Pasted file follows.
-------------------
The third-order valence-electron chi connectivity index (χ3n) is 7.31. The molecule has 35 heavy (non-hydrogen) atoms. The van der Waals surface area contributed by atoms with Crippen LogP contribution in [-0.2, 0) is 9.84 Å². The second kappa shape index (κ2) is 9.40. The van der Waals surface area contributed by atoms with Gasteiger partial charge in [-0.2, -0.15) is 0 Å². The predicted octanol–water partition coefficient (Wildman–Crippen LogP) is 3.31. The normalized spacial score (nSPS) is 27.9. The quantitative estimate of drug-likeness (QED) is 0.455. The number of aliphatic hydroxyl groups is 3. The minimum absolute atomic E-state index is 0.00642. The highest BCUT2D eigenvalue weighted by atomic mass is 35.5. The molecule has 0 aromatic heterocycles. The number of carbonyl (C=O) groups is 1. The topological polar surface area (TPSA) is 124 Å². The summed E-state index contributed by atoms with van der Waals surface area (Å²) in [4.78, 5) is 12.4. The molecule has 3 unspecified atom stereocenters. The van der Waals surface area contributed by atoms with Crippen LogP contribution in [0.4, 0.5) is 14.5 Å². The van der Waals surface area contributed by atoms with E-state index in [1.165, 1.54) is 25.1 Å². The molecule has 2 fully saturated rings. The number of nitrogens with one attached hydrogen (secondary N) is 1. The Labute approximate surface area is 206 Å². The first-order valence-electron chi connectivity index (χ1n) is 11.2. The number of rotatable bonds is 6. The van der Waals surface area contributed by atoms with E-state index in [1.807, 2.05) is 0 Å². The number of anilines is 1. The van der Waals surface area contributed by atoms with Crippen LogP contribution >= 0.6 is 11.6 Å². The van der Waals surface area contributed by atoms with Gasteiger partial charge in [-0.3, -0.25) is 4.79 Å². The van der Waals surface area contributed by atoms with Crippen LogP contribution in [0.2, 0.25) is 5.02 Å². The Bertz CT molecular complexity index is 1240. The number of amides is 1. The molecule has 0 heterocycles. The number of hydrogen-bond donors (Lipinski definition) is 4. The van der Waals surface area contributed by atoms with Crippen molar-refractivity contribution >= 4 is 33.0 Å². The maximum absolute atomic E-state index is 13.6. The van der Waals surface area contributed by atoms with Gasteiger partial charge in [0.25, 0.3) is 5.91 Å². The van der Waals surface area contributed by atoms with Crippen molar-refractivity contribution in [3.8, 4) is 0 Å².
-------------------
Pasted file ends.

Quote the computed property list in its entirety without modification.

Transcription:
The third-order valence-electron chi connectivity index (χ3n) is 7.31. The molecule has 35 heavy (non-hydrogen) atoms. The van der Waals surface area contributed by atoms with Crippen LogP contribution in [-0.2, 0) is 9.84 Å². The second kappa shape index (κ2) is 9.40. The van der Waals surface area contributed by atoms with Gasteiger partial charge in [-0.2, -0.15) is 0 Å². The predicted octanol–water partition coefficient (Wildman–Crippen LogP) is 3.31. The normalized spacial score (nSPS) is 27.9. The quantitative estimate of drug-likeness (QED) is 0.455. The number of aliphatic hydroxyl groups is 3. The minimum absolute atomic E-state index is 0.00642. The highest BCUT2D eigenvalue weighted by atomic mass is 35.5. The molecule has 0 aromatic heterocycles. The number of carbonyl (C=O) groups is 1. The topological polar surface area (TPSA) is 124 Å². The summed E-state index contributed by atoms with van der Waals surface area (Å²) in [4.78, 5) is 12.4. The molecule has 3 unspecified atom stereocenters. The van der Waals surface area contributed by atoms with Crippen LogP contribution in [0.4, 0.5) is 14.5 Å². The van der Waals surface area contributed by atoms with E-state index in [1.165, 1.54) is 25.1 Å². The molecule has 2 fully saturated rings. The number of nitrogens with one attached hydrogen (secondary N) is 1. The Labute approximate surface area is 206 Å². The first-order valence-electron chi connectivity index (χ1n) is 11.2. The number of rotatable bonds is 6. The van der Waals surface area contributed by atoms with E-state index in [1.807, 2.05) is 0 Å². The number of anilines is 1. The van der Waals surface area contributed by atoms with Crippen LogP contribution >= 0.6 is 11.6 Å². The van der Waals surface area contributed by atoms with Gasteiger partial charge in [-0.3, -0.25) is 4.79 Å². The van der Waals surface area contributed by atoms with Crippen LogP contribution in [0.2, 0.25) is 5.02 Å². The Bertz CT molecular complexity index is 1240. The number of amides is 1. The molecule has 0 heterocycles. The number of hydrogen-bond donors (Lipinski definition) is 4. The van der Waals surface area contributed by atoms with Crippen molar-refractivity contribution >= 4 is 33.0 Å². The maximum absolute atomic E-state index is 13.6. The van der Waals surface area contributed by atoms with Gasteiger partial charge in [0.25, 0.3) is 5.91 Å². The van der Waals surface area contributed by atoms with Crippen molar-refractivity contribution in [3.8, 4) is 0 Å².